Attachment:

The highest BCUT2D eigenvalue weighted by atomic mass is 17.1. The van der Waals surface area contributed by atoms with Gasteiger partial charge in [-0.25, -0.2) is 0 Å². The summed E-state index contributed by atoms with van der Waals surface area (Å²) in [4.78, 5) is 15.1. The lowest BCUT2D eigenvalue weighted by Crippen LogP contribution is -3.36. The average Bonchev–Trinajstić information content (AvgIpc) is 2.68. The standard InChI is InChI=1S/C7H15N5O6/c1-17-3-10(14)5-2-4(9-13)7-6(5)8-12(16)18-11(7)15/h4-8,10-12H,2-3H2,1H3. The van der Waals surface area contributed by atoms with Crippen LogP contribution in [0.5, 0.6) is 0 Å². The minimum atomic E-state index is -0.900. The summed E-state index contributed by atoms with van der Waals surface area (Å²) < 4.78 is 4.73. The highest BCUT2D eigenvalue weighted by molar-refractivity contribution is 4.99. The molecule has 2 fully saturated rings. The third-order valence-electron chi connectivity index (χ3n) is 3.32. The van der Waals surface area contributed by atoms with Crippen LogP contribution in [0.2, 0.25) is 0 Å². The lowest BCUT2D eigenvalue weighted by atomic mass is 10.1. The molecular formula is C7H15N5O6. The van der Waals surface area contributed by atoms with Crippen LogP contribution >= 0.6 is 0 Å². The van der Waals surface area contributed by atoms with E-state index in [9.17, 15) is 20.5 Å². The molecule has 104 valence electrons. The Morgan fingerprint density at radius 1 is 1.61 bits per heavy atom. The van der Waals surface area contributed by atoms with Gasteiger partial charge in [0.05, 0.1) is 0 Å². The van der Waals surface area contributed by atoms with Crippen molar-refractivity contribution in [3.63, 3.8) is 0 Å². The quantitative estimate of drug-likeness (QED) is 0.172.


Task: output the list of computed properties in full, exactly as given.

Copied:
The highest BCUT2D eigenvalue weighted by atomic mass is 17.1. The van der Waals surface area contributed by atoms with Gasteiger partial charge in [-0.25, -0.2) is 0 Å². The summed E-state index contributed by atoms with van der Waals surface area (Å²) in [4.78, 5) is 15.1. The lowest BCUT2D eigenvalue weighted by Crippen LogP contribution is -3.36. The average Bonchev–Trinajstić information content (AvgIpc) is 2.68. The standard InChI is InChI=1S/C7H15N5O6/c1-17-3-10(14)5-2-4(9-13)7-6(5)8-12(16)18-11(7)15/h4-8,10-12H,2-3H2,1H3. The van der Waals surface area contributed by atoms with Crippen LogP contribution in [0.5, 0.6) is 0 Å². The minimum atomic E-state index is -0.900. The summed E-state index contributed by atoms with van der Waals surface area (Å²) < 4.78 is 4.73. The highest BCUT2D eigenvalue weighted by molar-refractivity contribution is 4.99. The molecule has 2 fully saturated rings. The third-order valence-electron chi connectivity index (χ3n) is 3.32. The van der Waals surface area contributed by atoms with Crippen LogP contribution in [0.2, 0.25) is 0 Å². The lowest BCUT2D eigenvalue weighted by atomic mass is 10.1. The molecular formula is C7H15N5O6. The van der Waals surface area contributed by atoms with Crippen LogP contribution >= 0.6 is 0 Å². The van der Waals surface area contributed by atoms with E-state index in [9.17, 15) is 20.5 Å². The molecule has 104 valence electrons. The Morgan fingerprint density at radius 1 is 1.61 bits per heavy atom. The van der Waals surface area contributed by atoms with Gasteiger partial charge in [0.05, 0.1) is 0 Å². The van der Waals surface area contributed by atoms with Crippen molar-refractivity contribution in [3.63, 3.8) is 0 Å². The quantitative estimate of drug-likeness (QED) is 0.172.